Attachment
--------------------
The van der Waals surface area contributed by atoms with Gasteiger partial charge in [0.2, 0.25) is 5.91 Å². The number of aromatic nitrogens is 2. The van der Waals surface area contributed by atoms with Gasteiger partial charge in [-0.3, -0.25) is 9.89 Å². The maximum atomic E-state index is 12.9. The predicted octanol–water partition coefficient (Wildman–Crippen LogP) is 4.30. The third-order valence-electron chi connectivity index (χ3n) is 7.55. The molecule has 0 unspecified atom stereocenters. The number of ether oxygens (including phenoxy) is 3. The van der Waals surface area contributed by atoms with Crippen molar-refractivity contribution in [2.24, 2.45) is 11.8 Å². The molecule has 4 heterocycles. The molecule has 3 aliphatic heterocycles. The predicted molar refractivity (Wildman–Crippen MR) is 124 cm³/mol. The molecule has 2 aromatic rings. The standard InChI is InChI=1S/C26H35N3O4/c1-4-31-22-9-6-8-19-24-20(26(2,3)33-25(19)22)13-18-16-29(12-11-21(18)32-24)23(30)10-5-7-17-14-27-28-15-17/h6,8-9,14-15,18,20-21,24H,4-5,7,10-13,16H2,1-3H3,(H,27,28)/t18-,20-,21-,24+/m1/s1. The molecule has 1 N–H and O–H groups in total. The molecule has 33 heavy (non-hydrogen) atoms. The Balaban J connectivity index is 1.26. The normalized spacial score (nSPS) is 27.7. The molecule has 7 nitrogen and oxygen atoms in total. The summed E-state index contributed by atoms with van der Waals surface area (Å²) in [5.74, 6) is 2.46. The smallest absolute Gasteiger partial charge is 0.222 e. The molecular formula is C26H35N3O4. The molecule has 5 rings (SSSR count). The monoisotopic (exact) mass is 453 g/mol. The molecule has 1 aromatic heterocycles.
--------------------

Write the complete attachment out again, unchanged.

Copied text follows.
The van der Waals surface area contributed by atoms with Gasteiger partial charge in [0.2, 0.25) is 5.91 Å². The number of aromatic nitrogens is 2. The van der Waals surface area contributed by atoms with Gasteiger partial charge in [-0.3, -0.25) is 9.89 Å². The maximum atomic E-state index is 12.9. The predicted octanol–water partition coefficient (Wildman–Crippen LogP) is 4.30. The third-order valence-electron chi connectivity index (χ3n) is 7.55. The molecule has 0 unspecified atom stereocenters. The number of ether oxygens (including phenoxy) is 3. The van der Waals surface area contributed by atoms with Crippen molar-refractivity contribution in [2.24, 2.45) is 11.8 Å². The molecule has 4 heterocycles. The molecule has 3 aliphatic heterocycles. The predicted molar refractivity (Wildman–Crippen MR) is 124 cm³/mol. The molecule has 2 aromatic rings. The standard InChI is InChI=1S/C26H35N3O4/c1-4-31-22-9-6-8-19-24-20(26(2,3)33-25(19)22)13-18-16-29(12-11-21(18)32-24)23(30)10-5-7-17-14-27-28-15-17/h6,8-9,14-15,18,20-21,24H,4-5,7,10-13,16H2,1-3H3,(H,27,28)/t18-,20-,21-,24+/m1/s1. The molecule has 1 N–H and O–H groups in total. The molecule has 33 heavy (non-hydrogen) atoms. The Balaban J connectivity index is 1.26. The normalized spacial score (nSPS) is 27.7. The molecule has 7 nitrogen and oxygen atoms in total. The summed E-state index contributed by atoms with van der Waals surface area (Å²) in [5.74, 6) is 2.46. The smallest absolute Gasteiger partial charge is 0.222 e. The molecular formula is C26H35N3O4. The molecule has 5 rings (SSSR count). The monoisotopic (exact) mass is 453 g/mol. The molecule has 1 aromatic heterocycles.